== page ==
The relationship with key volunteers, as we will see, turned out to be just as challenging and formative to the associate pastor’s role as that of the senior pastor.
By Michael Matthew Mauriello
The Pinched Associate Pastor
Now remember, the associate pastors who participated in the study came from churches that were of more than one hundred regular participants and less than 1,750; they can see the top, the middle, and the bottom of the organization. The findings can be summarized by one essential word: “pinched.” What does that “pinchedness” look like? The following diagram was composed from the themes and findings from my interviews with the twenty-five associate pastors. While other authors have already written about the roles associate pastors have with other organizational stakeholders, this study describes how associate pastors see the interconnections in their congregational relationships. These interconnections are visualized in Figure I-1 below.
Notice some important features of this figure. First, associate pastors saw themselves as clearly at the center of all of the relationships in their churches. Second, while associate pastors have one-on-one relationships with the other participants described in the chart, these relationships are not purely linear; the constituents are networked in a web of relationships. The relationship with key volunteers, as we will see, turned out to be just as challenging and formative to the associate pastor’s role as that of the senior pastor. Third, the associate pastors are triangled, or “pinched,” between different groups. This set of relationships presents both challenges and opportunities for associate pastors in their unique roles.
Figure I-1: The Pinched Associate Pastor
It is important to keep in mind that these diagrams are not organizational charts, but rather a description of how associate pastors perceive that they relate to other constituents in their churches. They demonstrate that describing associate pastor relationships as purely linear command-and-control relationships does not account for the complexity of how an associate pastor experiences the day-to-day relationships of his or her congregation.
The diagram presented above is not the only way associate pastors described their congregations. Depending on the church’s governing structure, associate pastors could find themselves in a differing set of pinched relationships, depending on the polity of the church (cf. Figure 5-5 or 7-2).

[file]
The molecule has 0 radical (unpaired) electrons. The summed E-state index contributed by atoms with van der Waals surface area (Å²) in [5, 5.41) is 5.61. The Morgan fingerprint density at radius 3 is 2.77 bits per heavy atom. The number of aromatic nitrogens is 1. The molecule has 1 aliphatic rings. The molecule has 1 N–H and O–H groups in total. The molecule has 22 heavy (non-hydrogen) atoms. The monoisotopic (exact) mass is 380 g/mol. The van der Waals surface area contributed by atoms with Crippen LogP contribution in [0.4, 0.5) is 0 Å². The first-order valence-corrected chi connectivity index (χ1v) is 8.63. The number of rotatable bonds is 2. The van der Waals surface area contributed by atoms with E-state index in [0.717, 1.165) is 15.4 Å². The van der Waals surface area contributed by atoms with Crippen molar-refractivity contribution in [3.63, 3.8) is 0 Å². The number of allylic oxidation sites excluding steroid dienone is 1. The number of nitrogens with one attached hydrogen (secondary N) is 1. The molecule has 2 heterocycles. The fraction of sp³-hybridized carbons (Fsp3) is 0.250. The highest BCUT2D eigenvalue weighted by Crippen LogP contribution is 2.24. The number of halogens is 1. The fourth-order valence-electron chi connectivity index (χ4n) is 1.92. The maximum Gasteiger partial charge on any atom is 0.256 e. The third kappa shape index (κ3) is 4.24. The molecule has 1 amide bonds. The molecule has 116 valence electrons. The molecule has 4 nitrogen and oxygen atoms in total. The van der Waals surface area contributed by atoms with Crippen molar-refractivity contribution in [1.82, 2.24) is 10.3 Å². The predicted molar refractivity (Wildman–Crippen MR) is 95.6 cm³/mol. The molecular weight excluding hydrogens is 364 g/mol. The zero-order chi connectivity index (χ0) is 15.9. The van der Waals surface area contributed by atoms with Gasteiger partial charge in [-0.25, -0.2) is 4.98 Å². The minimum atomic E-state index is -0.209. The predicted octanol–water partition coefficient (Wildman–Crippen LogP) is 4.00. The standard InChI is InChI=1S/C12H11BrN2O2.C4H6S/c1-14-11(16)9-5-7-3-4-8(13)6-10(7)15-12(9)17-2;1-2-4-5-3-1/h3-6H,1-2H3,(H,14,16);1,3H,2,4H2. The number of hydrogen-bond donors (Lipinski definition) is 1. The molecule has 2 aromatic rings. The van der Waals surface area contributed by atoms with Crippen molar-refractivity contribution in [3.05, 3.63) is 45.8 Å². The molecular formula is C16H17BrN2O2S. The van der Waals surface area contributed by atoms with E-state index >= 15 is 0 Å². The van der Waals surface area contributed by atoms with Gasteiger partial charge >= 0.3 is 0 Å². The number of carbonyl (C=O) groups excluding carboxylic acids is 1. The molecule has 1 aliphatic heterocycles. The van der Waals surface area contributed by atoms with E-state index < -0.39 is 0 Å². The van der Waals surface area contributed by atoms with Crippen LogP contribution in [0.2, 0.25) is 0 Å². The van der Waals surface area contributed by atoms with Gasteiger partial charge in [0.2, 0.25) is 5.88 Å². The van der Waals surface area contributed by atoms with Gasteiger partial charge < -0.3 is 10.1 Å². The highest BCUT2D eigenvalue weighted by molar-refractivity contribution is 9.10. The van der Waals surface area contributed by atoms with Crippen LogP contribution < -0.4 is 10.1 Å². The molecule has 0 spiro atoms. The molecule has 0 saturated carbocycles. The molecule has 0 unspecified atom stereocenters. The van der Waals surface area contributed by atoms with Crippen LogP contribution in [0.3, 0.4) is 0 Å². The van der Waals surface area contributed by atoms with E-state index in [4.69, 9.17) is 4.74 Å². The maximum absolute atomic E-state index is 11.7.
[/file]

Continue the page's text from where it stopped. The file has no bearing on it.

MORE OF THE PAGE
What were the implications of the study? If associate pastors are inherently in the middle of their congregations, what is it imperative that they know and understand about their congregations? Here are the five major takeaways that I will discuss in subsequent chapters:
1. Navigating Anxious Relational Triangles: Psychologist Michael Bowen described anxiety as the crucial emotion that human beings experience and must take into account when interacting with others in their families, communities, and organizations. Much has already been written about the Bowen triangle; I will take that research and apply it to this study in chapters 2 and 8.
2. Negotiating Political Interests: Many new pastors are shocked to discover that congregations are political communities, with different constituents attempting to act on their concerns and interests. Yet associate pastors need not be afraid of political organizations; humans are political beings and church members can engage in sanctified politics to the glory of God. Associate pastors play a crucial role in the political activities of their congregations; they must learn to negotiate their interests and the interests of others in a godly way.
3. Stewarding Agency: The task of ministry does not fall to pastors alone, but to the entire congregation. Associate pastors realize the power and gifting that those above and below them have to accomplish the work of their congregations. Associate pastors must therefore be prepared to help others succeed by stewarding the agency of all the congregational participants in their churches.
4. Directing Learning: Associate pastors are often the educational workhorses of their churches who organize their own learning and the learning of the entire congregation, often attempting to align it with the goals or mission of the congregation. Associate pastors direct knowledge throughout the organization and train others to do the work of ministry, while keeping leaders aligned to followers.
5. Practicing Followership: As noted previously, the associate pastor’s relationship with the senior pastor is very important. Followership is the study and practice of following leaders well. Associate pastors sometimes face particularly challenging problems in followership that they must mitigate from the middle.